asked the Secretary for the Home Department whether he has considered the resolution passed by the Coventry Federation of Parent-Teacher Associations on 13th June, 1952, a copy of which has been sent to him, expressing concern at the circulation of sensational American-style comics among British schoolchildren, and urging the Government to follow the example of Canada and Sweden in prohibiting their sale and distribution; and, following this resolution, what action he now proposes to take.
Yes, Sir. The considered view of my right hon. Friend the Minister of Education and my right hon. and learned Friend is that the best hope for a solution to this problem is for parents and teachers to discourage children from reading these magazines and to direct their attention to more suitable reading matter. My right hon. and learned Friend is not satisfied that any action by the Government would be effective short of censorship, which would be unacceptable to public opinion in this country.
Is the hon. Gentleman aware that this type of reading matter, stimulating the appetite for undesirable violence, is proved to have been the favourite reading matter of many juvenile delinquents who have been convicted of crimes of violence? While utterly opposing any form of literary censorship, may I ask whether the Government are not of the view that children should be protected against publications of this kind?
Of course, my hon. and learned Friend would agree with the hon. Gentleman in deploring this type of literature, but it is fair to say that there is no evidence at the moment to show that the reading of these publications helps to cause juvenile delinquency, one way or the other.
Would the hon. Gentleman discuss this problem with any juvenile court magistrate to see whether his last remark is not completely at variance with the facts? Will he also discuss with his colleagues proposals for prohibiting the importation of these comics?
No, Sir, there is no question of dollar expenditure for bulk import from the United States. Nearly all the examples which have come to our notice have been printed either in this country or in other European countries from American material. Since 11th March we have not been allowing bulk imports from European countries either.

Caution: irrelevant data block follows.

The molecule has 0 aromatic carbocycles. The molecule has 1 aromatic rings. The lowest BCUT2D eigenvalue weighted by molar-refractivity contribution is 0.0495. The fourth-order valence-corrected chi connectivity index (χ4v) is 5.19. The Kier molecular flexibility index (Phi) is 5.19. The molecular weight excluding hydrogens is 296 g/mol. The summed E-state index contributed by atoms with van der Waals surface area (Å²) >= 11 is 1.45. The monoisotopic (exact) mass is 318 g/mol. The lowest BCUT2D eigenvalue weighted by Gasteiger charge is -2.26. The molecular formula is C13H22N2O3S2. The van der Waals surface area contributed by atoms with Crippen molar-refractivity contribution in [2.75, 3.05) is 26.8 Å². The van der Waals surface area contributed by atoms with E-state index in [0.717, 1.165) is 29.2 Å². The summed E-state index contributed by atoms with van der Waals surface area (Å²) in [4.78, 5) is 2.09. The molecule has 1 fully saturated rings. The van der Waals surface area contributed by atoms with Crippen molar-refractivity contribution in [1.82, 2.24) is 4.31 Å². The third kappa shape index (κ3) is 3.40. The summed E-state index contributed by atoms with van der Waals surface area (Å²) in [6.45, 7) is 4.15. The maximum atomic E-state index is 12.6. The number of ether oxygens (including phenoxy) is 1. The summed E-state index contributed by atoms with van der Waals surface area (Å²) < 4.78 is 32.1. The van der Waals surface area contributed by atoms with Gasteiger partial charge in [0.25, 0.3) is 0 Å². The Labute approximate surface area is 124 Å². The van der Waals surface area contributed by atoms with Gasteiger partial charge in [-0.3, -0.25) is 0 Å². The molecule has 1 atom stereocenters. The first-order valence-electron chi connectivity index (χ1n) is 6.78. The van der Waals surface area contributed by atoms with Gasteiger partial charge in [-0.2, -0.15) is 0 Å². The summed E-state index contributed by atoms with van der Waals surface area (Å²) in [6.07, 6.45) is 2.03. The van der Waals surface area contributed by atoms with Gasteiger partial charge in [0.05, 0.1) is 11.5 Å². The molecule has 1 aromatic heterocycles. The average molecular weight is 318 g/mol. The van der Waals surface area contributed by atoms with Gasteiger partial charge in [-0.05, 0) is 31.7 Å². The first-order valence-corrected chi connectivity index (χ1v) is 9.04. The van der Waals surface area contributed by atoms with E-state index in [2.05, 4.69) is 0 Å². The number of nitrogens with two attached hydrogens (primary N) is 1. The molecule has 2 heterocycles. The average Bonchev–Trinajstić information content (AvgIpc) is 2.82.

Since the Government proceeds against the dissemination of obscene literature to adults by statutory action rather than by relying on persuading people not to read this stuff but to read something better, how does the hon. Gentleman reconcile that with believing that we should take persuasive action and not effective action with regard to the sale of undesirable literature to children?
Is Lot the hon. Gentleman aware that reading matter of this kind, printed in America and exported to this country, is, in fact, on sale in London shops and that I have comics of this kind in my possession—[HON. MEMBERS: "Oh."]—which I have bought in order to establish from my own observation the facts indicated in this Question? In those circumstances will not the hon. Gentleman consult with the President of the Board of Trade and the Chancellor of the Exchequer with a view to restricting the importation of this literature?
Of course, I cannot guarantee that individual publications of this kind are not brought into this country. It may be that the hon. Member has seen such examples. If he has any evidence to show that there have been bulk imports from America, I should be glad to have it.